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There's no way to prove this, but it seems like your monitor should be a prime suspect. I've had a monitor kill a graphic card before, and it was a very similar situation: nothing in the logs, components all checked out, and my whole rig on a surge protector. I had another card fail in less than 3 months, and when I replaced it the next time, I got two shiny new monitors to replace my old one at the same time. No problems ever since.
Well, at least not with the graphics card. :P. You know windows, there's always somethin'.

  • Do you think something like this amazon.com/ViewHD-HDMI-Surge-Protector-Protection/dp/B00G0NTMH8 would prevent that? Seeing as my monitor works just fine, I'd like to keep it until it actually goes bad. So if I can just prevent the monitor from short circuiting my card, then that'd be an easy way to minimize the cost. – Austin Dizzy May 22 '15 at 5:48
  • @AustinDizzy If the monitor is the issue, then yes, that should work. Like you said, it's cost-effective idea, I can't vouch for the product because I don't use one, but in theory that seems like an easy fix. If you end up trying it let me know the outcome. – TheSpenny May 22 '15 at 5:55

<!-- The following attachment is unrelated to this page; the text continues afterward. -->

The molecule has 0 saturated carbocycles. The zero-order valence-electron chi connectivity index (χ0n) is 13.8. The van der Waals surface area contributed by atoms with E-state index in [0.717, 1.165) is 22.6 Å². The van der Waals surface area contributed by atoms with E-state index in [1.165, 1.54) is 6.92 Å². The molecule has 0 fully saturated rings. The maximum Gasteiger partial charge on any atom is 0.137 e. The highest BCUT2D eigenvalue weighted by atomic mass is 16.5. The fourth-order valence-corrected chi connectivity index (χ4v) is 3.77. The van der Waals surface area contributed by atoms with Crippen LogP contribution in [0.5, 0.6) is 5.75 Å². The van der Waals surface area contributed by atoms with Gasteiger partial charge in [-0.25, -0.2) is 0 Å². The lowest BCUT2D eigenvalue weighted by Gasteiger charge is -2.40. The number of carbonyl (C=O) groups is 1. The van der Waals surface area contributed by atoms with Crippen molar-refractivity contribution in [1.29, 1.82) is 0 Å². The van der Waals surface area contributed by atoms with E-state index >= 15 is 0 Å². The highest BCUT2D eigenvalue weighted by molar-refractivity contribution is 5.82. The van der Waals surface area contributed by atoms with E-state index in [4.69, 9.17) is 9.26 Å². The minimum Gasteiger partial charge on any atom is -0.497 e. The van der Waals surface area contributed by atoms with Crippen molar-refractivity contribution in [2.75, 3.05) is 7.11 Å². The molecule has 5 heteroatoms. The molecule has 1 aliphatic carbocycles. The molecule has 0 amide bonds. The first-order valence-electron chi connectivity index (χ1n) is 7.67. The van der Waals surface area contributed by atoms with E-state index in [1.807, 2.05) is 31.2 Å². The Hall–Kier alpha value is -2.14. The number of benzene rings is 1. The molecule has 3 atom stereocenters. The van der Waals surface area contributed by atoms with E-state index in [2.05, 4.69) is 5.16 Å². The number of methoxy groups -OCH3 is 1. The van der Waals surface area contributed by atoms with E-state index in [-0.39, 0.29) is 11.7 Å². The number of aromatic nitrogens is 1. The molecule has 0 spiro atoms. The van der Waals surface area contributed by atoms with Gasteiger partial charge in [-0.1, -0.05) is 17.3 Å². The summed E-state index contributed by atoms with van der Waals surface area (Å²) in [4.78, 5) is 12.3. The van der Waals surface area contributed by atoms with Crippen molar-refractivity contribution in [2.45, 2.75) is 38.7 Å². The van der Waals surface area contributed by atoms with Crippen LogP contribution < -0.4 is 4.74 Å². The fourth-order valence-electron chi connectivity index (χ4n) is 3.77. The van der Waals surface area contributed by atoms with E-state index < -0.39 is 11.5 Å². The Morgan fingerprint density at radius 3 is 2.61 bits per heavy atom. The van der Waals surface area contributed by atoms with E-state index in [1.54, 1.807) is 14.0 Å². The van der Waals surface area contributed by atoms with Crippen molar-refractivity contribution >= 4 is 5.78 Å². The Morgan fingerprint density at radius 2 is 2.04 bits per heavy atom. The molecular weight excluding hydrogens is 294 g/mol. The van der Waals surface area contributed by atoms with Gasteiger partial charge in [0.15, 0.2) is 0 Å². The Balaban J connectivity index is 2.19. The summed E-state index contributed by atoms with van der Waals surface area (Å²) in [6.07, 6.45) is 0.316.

• @TheSpenny If the case is that the monitor is causing the problem, assuming my monitor is still under warranty, do you think it'd just be easier to get it replaced under warranty? This asus.com/us/Monitors_Projectors/VN248HP is my monitor and as far as I've seen, ASUS will send you a brand new monitor and you just ship the old one back in the same box. I've been reading some reviews for the surge protector I linked to before and some have said it didn't work well, produced visual noise/interference, etc. – Austin Dizzy May 26 '15 at 18:13
  • If it's really that easy to get it replaced under warranty, I wouldn't hesitate to do it. I'd say your monitor is the most likely culprit, and that its most likely a defective component within the monitor, not a design flaw, so if there's no barrier to getting a replacement monitor other than paying for shipping, that's a cheap, easy way to test the theory. I would do it. – TheSpenny May 27 '15 at 6:58